June 27, 2006
Op-Ed Columnist
Chinese Medicine for American Schools
By NICHOLAS D. KRISTOF
SHANGHAI

Visitors to China are always astonished by the new highways and
skyscrapers, and by the endless construction projects that make
China's national bird the crane.

But the investments in China's modernization that are most impressive
of all are in human capital. The blunt fact is that many young Chinese
in cities like Shanghai or Beijing get a better elementary and high
school education than Americans do. That's a reality that should
embarrass us and stir us to seek lessons from China.

On this trip I brought with me a specialist on American third-grade
education my third-grade daughter. Together we sat in on third-grade
classes in urban Shanghai and in a rural village near the Great Wall.
In math, science and foreign languages, the Chinese students were far
ahead.

My daughter was mortified when I showed a group of Shanghai teachers
some of the homework she had brought along. Their verdict: first-grade
level at a Shanghai school.

Granted, China's education system has lots of problems. Universities
are mostly awful, and in rural areas it's normally impossible to hold
even a primitive conversation in English with an English teacher. But
kids in the good schools in Chinese cities are leaving our children in
the dust.

Last month, the Asia Society published an excellent report, "Math and
Science Education in a Global Age: What the U.S. Can Learn from
China."
It notes that China educates 20 percent of the world's
students with 2 percent of the world's education resources. And the
report finds many potential lessons in China's rigorous math and
science programs.

Yet, there isn't any magic to it. One reason Chinese students learn
more math and science than Americans is that they work harder at it.
They spend twice as many hours studying, in school and out, as
Americans.

Chinese students, for example, must do several hours of homework each
day during their summer vacation, which lasts just two months. In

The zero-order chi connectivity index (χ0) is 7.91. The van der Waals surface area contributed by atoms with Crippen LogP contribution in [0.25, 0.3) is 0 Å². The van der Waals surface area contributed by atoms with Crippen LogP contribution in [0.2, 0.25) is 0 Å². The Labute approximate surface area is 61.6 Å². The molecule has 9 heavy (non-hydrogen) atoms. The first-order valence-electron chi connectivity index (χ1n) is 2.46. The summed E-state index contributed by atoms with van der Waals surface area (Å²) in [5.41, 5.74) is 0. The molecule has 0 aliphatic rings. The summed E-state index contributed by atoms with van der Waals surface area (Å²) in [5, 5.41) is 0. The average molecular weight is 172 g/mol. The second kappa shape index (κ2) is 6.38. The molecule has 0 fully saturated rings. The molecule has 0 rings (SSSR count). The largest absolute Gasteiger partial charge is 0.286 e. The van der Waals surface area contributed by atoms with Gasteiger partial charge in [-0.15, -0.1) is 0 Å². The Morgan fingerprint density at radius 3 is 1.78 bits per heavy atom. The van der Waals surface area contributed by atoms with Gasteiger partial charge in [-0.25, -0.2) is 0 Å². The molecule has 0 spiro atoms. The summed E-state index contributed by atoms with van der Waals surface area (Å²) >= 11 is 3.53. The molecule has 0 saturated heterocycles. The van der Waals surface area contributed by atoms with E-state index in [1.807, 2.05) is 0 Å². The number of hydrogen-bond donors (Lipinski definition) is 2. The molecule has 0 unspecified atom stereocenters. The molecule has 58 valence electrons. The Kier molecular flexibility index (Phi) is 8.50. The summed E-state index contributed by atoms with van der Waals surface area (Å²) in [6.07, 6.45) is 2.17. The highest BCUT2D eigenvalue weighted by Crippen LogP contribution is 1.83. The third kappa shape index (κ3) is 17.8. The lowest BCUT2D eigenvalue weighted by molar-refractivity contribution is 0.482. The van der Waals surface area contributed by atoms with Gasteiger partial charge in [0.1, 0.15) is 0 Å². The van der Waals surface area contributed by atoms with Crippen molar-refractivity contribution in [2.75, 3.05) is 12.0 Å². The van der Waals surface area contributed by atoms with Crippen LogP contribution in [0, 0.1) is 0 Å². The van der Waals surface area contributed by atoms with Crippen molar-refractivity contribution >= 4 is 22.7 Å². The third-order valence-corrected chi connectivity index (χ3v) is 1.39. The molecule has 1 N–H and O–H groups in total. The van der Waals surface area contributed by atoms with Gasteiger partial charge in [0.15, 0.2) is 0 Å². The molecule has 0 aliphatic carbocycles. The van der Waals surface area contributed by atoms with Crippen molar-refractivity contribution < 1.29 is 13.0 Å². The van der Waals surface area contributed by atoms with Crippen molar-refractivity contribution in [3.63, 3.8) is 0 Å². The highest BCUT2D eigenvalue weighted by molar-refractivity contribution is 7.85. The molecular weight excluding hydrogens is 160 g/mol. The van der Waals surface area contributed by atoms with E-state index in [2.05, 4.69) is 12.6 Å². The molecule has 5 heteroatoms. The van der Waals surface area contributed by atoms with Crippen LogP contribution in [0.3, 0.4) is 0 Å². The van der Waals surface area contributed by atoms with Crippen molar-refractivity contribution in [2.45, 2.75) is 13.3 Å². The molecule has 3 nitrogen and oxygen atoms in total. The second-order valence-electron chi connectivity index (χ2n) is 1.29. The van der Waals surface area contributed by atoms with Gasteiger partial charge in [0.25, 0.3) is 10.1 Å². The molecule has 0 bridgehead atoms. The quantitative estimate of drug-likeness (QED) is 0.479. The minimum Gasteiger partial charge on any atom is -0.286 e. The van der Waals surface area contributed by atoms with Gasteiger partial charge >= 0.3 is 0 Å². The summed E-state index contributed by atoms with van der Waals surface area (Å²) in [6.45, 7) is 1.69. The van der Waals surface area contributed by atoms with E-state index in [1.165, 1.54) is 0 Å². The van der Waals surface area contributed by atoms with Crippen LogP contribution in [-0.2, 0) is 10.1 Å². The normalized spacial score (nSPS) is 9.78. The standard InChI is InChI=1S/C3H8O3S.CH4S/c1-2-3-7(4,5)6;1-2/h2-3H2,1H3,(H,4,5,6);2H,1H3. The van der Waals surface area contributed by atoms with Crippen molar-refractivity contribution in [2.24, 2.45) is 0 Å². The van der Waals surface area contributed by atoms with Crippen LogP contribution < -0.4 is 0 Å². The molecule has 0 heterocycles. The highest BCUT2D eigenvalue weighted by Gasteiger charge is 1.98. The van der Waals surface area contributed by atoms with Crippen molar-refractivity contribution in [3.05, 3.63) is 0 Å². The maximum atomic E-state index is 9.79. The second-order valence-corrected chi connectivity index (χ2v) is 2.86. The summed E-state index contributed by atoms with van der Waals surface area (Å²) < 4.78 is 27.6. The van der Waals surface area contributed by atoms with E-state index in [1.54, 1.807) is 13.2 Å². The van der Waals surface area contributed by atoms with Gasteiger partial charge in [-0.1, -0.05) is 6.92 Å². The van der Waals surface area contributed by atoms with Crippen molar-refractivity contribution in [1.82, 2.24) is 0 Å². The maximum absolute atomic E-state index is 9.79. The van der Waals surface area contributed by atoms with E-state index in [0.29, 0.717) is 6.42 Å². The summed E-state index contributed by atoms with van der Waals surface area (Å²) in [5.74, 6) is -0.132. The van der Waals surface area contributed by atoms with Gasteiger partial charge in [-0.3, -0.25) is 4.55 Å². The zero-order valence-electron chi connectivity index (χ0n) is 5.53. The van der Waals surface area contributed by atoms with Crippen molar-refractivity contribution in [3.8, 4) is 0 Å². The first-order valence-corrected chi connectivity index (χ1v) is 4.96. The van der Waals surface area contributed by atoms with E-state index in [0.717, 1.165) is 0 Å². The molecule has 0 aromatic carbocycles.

contrast, American students have to spend each September relearning
what they forgot over the summer.

China's government has developed a solid national curriculum, so that
nearly all high school students study advanced biology and calculus.
In contrast, only 13 percent of American high school pupils study
calculus, and fewer than 18 percent take advanced biology.

Yet if the Chinese government takes math and science seriously,
children and parents do so even more. At Cao Guangbiao elementary
school in Shanghai, I asked a third-grade girl, Li Shuyan, her daily
schedule. She gets up at 6:30 a.m. and spends the rest of the day
studying or practicing her two musical instruments.

So if she gets her work done and has time in the evening, does she
watch TV or hang out with friends? "No," she said, "then I review my
work and do extra exercises."

A classmate, Jiang Xiuyuan, said that during summer vacation, his
father allows him to watch television each evening for 10 minutes.

The Chinese students get even more driven in high school, as they
prepare for the national college entrance exams. Yang Luyi, a tenth
grader at the first-rate Shanghai High School, said that even on
weekends he avoided going to movies. "Going to the cinema is
time-consuming," he noted, "so when all the other students are working
so diligently, how can you do something so irrelevant?"

And romance?

Li Yafeng, a tenth-grade girl at the same school, giggled at my
question. "I never planned to have a boyfriend in high school," she
said, "because it's a waste of time."

Now, I don't want such a pressured childhood for my children. But if
Chinese go overboard in one direction, we Americans go overboard in
the other. U.S. children average 900 hours a year in class and 1,023
hours in front of a television.

I don't think we could replicate the Chinese students' drive even if
we wanted to. But there are lessons we can learn like the need to
shorten summer vacations and to put far more emphasis on math and
science. A central challenge for this century will be how to regulate
genetic tinkering with the human species; educated Chinese are
probably better equipped to make those kinds of decisions than
educated Americans.

During the Qing Dynasty that ended in 1912, China was slow to learn
lessons from abroad and adjust its curriculum, and it paid the price
in its inability to compete with Western powers. These days, the
tables are turned, and now we need to learn from China.